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Fluorescence Makes for a Pretty Bird, Study Finds
WASHINGTON (Reuters) – Brightly colored feathers and clever mimicry make parrots appealing to people, but it takes a genuinely sexy glow to get other parrots excited, researchers said on Thursday.
The research, done by British and Australian researchers, show the birds look to fluorescent feathers
when choosing mates.
Kathryn Arnold of the University of Glasgow in Scotland and colleagues at the University of Queensland in Brisbane, Australia studied budgerigars, or budgies, a type of parakeet.
Birds are known to be able to see fluorescence in daylight, unlike humans, who need a little extra boost from an ultraviolet light to see the glowing wavelengths.
Arnold’s team tested the theory that birds may use both kinds of color in their mating. They used budgies that have bright yellow and fluorescent feathers on their crowns and cheeks.
Some of the birds got a coating of sunscreen to block the ultraviolet reflections, while others got simple petroleum jelly.
Both male and female budgies were much more likely to flirt with members of the opposite sex whose alluring radiance was not blunted by the sunscreen, the researchers report in Friday’s issue of the journal Science.
The fluorescent colors are expensive, biologically speaking, to produce, so could be a good pointer for picking the fittest possible mate, Arnold’s team wrote.
Fluorescence Makes for a Pretty Bird, Study Finds
WASHINGTON (Reuters) – Brightly colored feathers and clever mimicry make parrots appealing to people, but it takes a genuinely sexy glow to get other parrots excited, researchers said on Thursday.
The research, done by British and Australian researchers, show the birds look to fluorescent feathers when choosing mates.
Kathryn Arnold of the University of Glasgow in Scotland and colleagues at the University of Queensland in Brisbane, Australia studied budgerigars, or budgies, a type of parakeet.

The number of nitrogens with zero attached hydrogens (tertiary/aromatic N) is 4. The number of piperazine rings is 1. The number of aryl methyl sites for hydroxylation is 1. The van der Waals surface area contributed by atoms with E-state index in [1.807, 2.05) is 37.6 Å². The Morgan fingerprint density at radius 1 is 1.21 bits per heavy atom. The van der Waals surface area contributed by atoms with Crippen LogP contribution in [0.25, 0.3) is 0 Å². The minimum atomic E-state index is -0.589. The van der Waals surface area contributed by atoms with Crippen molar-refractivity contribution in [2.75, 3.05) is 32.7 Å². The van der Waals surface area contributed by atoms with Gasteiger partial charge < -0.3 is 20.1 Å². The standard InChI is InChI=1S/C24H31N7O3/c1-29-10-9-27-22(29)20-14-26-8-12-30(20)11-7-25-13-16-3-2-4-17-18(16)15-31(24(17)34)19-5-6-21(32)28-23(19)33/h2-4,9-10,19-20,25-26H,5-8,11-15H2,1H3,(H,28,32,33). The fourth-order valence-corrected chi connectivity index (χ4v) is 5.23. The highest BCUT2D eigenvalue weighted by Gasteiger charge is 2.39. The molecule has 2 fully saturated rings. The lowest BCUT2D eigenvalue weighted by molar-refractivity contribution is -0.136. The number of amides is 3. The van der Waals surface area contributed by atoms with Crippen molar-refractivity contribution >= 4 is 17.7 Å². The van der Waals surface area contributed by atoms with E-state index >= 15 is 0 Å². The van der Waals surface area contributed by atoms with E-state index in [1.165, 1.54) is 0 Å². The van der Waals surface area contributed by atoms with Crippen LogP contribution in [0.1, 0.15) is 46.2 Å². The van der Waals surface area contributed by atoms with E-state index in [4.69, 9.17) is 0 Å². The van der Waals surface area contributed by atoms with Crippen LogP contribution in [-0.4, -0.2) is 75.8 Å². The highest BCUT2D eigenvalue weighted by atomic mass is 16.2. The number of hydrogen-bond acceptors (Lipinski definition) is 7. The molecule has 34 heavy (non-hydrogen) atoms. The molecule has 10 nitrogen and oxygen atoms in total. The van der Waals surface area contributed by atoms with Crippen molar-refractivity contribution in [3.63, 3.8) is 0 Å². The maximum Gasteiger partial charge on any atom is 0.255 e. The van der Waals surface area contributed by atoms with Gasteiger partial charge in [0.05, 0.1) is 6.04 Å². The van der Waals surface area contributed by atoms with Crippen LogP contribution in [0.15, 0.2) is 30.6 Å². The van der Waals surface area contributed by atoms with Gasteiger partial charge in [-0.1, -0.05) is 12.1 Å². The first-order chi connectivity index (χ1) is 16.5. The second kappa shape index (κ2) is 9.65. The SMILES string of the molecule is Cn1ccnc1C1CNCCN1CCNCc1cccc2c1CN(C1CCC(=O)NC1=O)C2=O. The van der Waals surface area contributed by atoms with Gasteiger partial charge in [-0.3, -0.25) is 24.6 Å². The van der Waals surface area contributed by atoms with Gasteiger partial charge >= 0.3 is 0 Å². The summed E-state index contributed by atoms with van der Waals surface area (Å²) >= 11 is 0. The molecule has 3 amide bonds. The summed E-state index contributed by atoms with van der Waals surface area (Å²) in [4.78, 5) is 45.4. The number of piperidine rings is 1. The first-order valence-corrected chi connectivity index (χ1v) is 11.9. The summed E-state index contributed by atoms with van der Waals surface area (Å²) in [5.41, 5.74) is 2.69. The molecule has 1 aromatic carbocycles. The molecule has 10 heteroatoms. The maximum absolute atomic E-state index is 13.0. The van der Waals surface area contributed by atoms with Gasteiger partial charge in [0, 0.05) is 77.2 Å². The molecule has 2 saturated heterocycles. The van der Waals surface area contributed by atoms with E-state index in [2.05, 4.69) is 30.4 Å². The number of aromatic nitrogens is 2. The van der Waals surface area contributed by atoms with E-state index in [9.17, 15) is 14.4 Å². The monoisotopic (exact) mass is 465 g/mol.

Birds are known to be able to see fluorescence in daylight, unlike humans, who need a little extra boost from an ultraviolet light to see the glowing wavelengths.
Arnold’s team tested the theory that birds may use both kinds of color in their mating. They used budgies that have bright yellow and fluorescent feathers on their crowns and cheeks.
Some of the birds got a coating of sunscreen to block the ultraviolet reflections, while others got simple petroleum jelly.
Both male and female budgies were much more likely to flirt with members of the opposite sex whose alluring radiance was not blunted by the sunscreen, the researchers report in Friday’s issue of the journal Science.
The fluorescent colors are expensive, biologically speaking, to produce, so could be a good pointer for picking the fittest possible mate, Arnold’s team wrote.
Fluorescence Makes for a Pretty Bird, Study Finds
WASHINGTON (Reuters) – Brightly colored feathers and clever mimicry make parrots appealing to people, but it takes a genuinely sexy glow to get other parrots excited, researchers said on Thursday.
The research, done by British and Australian researchers, show the birds look to fluorescent feathers when choosing mates.
Kathryn Arnold of the University of Glasgow in Scotland and colleagues at the University of Queensland in Brisbane, Australia studied budgerigars, or budgies, a type of parakeet.
Birds are known to be able to see fluorescence in daylight, unlike humans, who need a little extra boost from an ultraviolet light to see the glowing wavelengths.
Arnold’s team tested the theory that birds may use both kinds of color in their mating. They used budgies that have bright yellow and fluorescent feathers on their crowns and cheeks.
Some of the birds got a coating of sunscreen to block the ultraviolet reflections, while others got simple petroleum jelly.
Both male and female budgies were much more likely to flirt with members of the opposite sex whose alluring radiance was not blunted by the sunscreen, the researchers report in Friday’s issue of the journal Science.
The fluorescent colors are expensive, biologically speaking, to produce, so could be a good pointer for picking the fittest possible mate, Arnold’s team wrote.

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